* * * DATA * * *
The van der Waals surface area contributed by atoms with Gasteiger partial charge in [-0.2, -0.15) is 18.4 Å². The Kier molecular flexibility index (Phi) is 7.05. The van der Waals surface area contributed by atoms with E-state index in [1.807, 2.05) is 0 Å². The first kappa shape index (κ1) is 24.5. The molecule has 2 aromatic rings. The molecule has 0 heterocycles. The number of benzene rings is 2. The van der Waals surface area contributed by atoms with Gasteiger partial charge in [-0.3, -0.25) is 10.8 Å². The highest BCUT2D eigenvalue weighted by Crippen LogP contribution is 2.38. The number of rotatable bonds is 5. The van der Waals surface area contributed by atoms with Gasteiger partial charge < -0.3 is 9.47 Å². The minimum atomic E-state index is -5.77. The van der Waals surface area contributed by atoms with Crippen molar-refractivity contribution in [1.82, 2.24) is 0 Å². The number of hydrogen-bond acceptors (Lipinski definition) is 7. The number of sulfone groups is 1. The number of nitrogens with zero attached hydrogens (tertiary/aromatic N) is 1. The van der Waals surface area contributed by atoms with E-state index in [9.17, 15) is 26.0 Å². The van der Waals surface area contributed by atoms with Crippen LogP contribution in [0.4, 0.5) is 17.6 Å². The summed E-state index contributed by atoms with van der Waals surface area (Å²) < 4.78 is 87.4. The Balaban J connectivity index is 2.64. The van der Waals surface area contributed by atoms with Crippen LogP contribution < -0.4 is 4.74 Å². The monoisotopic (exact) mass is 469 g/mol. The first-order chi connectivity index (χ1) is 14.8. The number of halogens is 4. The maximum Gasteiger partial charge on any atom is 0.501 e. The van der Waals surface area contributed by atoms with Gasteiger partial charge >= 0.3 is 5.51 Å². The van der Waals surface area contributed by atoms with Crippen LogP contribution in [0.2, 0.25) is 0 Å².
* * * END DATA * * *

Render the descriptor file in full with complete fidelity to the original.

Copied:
The van der Waals surface area contributed by atoms with Gasteiger partial charge in [-0.2, -0.15) is 18.4 Å². The Kier molecular flexibility index (Phi) is 7.05. The van der Waals surface area contributed by atoms with E-state index in [1.807, 2.05) is 0 Å². The first kappa shape index (κ1) is 24.5. The molecule has 2 aromatic rings. The molecule has 0 heterocycles. The number of benzene rings is 2. The van der Waals surface area contributed by atoms with Gasteiger partial charge in [-0.3, -0.25) is 10.8 Å². The highest BCUT2D eigenvalue weighted by Crippen LogP contribution is 2.38. The number of rotatable bonds is 5. The van der Waals surface area contributed by atoms with Gasteiger partial charge < -0.3 is 9.47 Å². The minimum atomic E-state index is -5.77. The van der Waals surface area contributed by atoms with Crippen molar-refractivity contribution in [1.82, 2.24) is 0 Å². The number of hydrogen-bond acceptors (Lipinski definition) is 7. The number of sulfone groups is 1. The number of nitrogens with zero attached hydrogens (tertiary/aromatic N) is 1. The van der Waals surface area contributed by atoms with E-state index in [9.17, 15) is 26.0 Å². The van der Waals surface area contributed by atoms with Crippen LogP contribution in [0.4, 0.5) is 17.6 Å². The summed E-state index contributed by atoms with van der Waals surface area (Å²) < 4.78 is 87.4. The Balaban J connectivity index is 2.64. The van der Waals surface area contributed by atoms with Crippen LogP contribution < -0.4 is 4.74 Å². The monoisotopic (exact) mass is 469 g/mol. The first-order chi connectivity index (χ1) is 14.8. The number of halogens is 4. The maximum Gasteiger partial charge on any atom is 0.501 e. The van der Waals surface area contributed by atoms with Gasteiger partial charge >= 0.3 is 5.51 Å². The van der Waals surface area contributed by atoms with Crippen LogP contribution in [0.2, 0.25) is 0 Å².